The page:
In August last year we reviewed the 5G Myth, a book questioning the rationale behind 5G. In recent weeks I’ve read several journalists and analysts reinforce that line of reasoning, asking which flavour of 5G would be deployed, and based on what business case.
It’s been a couple of years since we specifically reviewed the status of Small Cell adoption in China. Time to revisit and look at how the industry has moved on in that time. The scale of the operation and high adoption levels of 4G are substantial. While residential small cells haven't taken off, there is renewed interest for in-building systems for medium to large sized buildings.
Nokia have been making great strides with Small Cell deployment in recent years, both indoors and out. I caught up with Stephane Daeuble, Senior Product Marketer for Nokia Small Cells. In addition to growing take-up of indoor and outdoor small cells by traditional operators, he foresees the next pocket of growth for Small Cells expanding into Private LTE for vertical markets.
February’s OpenSignal report ranks coverage and capacity across many countries. It included several surprises alongside general trends although doesn’t tell the whole story. We dig deeper for some insights.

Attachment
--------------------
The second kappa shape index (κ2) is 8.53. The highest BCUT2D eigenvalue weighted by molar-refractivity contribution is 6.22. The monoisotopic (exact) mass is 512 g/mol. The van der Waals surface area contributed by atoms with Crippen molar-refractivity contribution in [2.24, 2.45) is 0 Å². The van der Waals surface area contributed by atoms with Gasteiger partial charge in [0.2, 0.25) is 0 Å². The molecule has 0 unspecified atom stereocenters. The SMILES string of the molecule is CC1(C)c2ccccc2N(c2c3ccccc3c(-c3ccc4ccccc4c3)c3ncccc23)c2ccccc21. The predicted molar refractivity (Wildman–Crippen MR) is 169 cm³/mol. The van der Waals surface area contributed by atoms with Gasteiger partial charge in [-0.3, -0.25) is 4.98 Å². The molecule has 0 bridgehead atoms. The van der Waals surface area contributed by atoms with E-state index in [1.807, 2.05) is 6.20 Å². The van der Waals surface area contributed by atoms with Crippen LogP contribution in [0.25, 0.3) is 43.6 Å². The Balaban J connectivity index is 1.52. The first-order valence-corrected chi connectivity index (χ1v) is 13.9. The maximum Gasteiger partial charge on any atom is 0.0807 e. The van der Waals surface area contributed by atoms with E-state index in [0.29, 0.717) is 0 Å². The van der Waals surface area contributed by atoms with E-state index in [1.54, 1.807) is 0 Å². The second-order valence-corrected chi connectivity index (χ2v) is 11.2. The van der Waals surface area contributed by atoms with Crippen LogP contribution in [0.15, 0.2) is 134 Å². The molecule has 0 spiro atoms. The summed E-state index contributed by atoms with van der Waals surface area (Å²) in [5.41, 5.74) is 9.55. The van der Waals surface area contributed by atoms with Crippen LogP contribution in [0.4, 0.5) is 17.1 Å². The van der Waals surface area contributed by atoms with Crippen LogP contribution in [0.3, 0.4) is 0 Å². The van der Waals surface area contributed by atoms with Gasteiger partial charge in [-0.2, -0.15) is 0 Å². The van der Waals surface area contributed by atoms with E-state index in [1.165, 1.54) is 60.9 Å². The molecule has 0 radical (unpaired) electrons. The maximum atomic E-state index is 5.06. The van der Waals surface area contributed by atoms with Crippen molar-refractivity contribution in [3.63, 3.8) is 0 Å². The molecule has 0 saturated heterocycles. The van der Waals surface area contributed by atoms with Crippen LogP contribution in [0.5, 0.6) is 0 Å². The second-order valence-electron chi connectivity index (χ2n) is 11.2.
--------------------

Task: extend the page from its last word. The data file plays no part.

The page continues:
5G dominated this year’s event, where major operators and vendors vied for position as the fastest, most prepared and technically advanced. A variety of 4G technology was also on display, from Gigabit LTE to MIMO antennas, and this is where most of the immediate investment is going. Virtual Reality demos and games were again popular attractions. We delved behind the hype to assess and digest what's really going on.
Like most analysts, my “dance card”/schedule is filling up with prearranged meetings, my inbox is filling up with press releases and my phone is ringing with calls about all sorts of new developments. If you plan to attend Mobile World Congress yourself, or just monitor remotely, here are a few high level areas to keep in mind from a Small Cell perspective.
Over the past year, LAA development has quietly matured with several commercial network launches around the world. Offering superfast Gigabit data rates, the technology is ready to be rolled out in-building. We review the current state of the ecosystem and share some insights from SpiderCloud who have been an early pioneer of the technology.
Our recent case study of the City of London highlighted how urban small cells deployed at street level are becoming a viable solution for busy metropolitan areas. Nokia have also been active in New York and other US cities, where densification is essential to maintain high performance and customer satisfaction. We review a Nokia case study for a major US network.
There is a promised nirvana from installing a single set of CBRS small cells in a building where everybody can seamlessly access cellular service at much higher performance and lower cost. But this involves sharing the available capacity. We explore four different options to achieve that and discuss some of the implications.